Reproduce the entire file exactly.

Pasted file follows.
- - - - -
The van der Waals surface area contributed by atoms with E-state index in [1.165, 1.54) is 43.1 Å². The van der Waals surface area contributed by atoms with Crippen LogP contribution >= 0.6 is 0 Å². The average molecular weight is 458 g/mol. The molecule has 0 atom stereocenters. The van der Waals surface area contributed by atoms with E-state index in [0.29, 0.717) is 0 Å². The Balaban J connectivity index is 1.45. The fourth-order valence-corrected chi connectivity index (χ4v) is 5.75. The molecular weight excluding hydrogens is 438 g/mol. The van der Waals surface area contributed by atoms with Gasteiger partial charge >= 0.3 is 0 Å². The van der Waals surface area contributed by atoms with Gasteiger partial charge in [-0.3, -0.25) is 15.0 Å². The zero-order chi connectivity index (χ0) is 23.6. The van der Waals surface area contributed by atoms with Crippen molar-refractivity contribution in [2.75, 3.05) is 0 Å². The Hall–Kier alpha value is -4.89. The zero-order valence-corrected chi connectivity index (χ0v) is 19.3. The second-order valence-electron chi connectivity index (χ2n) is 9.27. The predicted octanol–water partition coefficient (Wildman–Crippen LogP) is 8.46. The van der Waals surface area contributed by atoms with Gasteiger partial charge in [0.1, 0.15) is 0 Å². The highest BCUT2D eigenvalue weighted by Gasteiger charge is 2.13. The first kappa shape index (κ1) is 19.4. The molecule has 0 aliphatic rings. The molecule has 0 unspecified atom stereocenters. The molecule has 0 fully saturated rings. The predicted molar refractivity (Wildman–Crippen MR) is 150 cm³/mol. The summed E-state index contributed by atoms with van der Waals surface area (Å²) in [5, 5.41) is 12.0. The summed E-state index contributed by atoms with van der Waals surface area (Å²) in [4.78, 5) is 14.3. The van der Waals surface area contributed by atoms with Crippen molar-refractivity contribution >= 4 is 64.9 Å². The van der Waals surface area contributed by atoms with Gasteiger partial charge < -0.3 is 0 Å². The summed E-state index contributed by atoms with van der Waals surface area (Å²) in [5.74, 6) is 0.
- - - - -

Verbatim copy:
The van der Waals surface area contributed by atoms with E-state index in [1.165, 1.54) is 43.1 Å². The van der Waals surface area contributed by atoms with Crippen LogP contribution >= 0.6 is 0 Å². The average molecular weight is 458 g/mol. The molecule has 0 atom stereocenters. The van der Waals surface area contributed by atoms with E-state index in [0.29, 0.717) is 0 Å². The Balaban J connectivity index is 1.45. The fourth-order valence-corrected chi connectivity index (χ4v) is 5.75. The molecular weight excluding hydrogens is 438 g/mol. The van der Waals surface area contributed by atoms with Gasteiger partial charge >= 0.3 is 0 Å². The van der Waals surface area contributed by atoms with Gasteiger partial charge in [-0.3, -0.25) is 15.0 Å². The zero-order chi connectivity index (χ0) is 23.6. The van der Waals surface area contributed by atoms with Crippen molar-refractivity contribution in [2.75, 3.05) is 0 Å². The Hall–Kier alpha value is -4.89. The zero-order valence-corrected chi connectivity index (χ0v) is 19.3. The second-order valence-electron chi connectivity index (χ2n) is 9.27. The predicted octanol–water partition coefficient (Wildman–Crippen LogP) is 8.46. The van der Waals surface area contributed by atoms with Gasteiger partial charge in [0.1, 0.15) is 0 Å². The highest BCUT2D eigenvalue weighted by Gasteiger charge is 2.13. The first kappa shape index (κ1) is 19.4. The molecule has 0 aliphatic rings. The molecule has 0 unspecified atom stereocenters. The molecule has 0 fully saturated rings. The predicted molar refractivity (Wildman–Crippen MR) is 150 cm³/mol. The summed E-state index contributed by atoms with van der Waals surface area (Å²) in [5, 5.41) is 12.0. The summed E-state index contributed by atoms with van der Waals surface area (Å²) in [4.78, 5) is 14.3. The van der Waals surface area contributed by atoms with Crippen molar-refractivity contribution >= 4 is 64.9 Å². The van der Waals surface area contributed by atoms with Gasteiger partial charge < -0.3 is 0 Å². The summed E-state index contributed by atoms with van der Waals surface area (Å²) in [5.74, 6) is 0.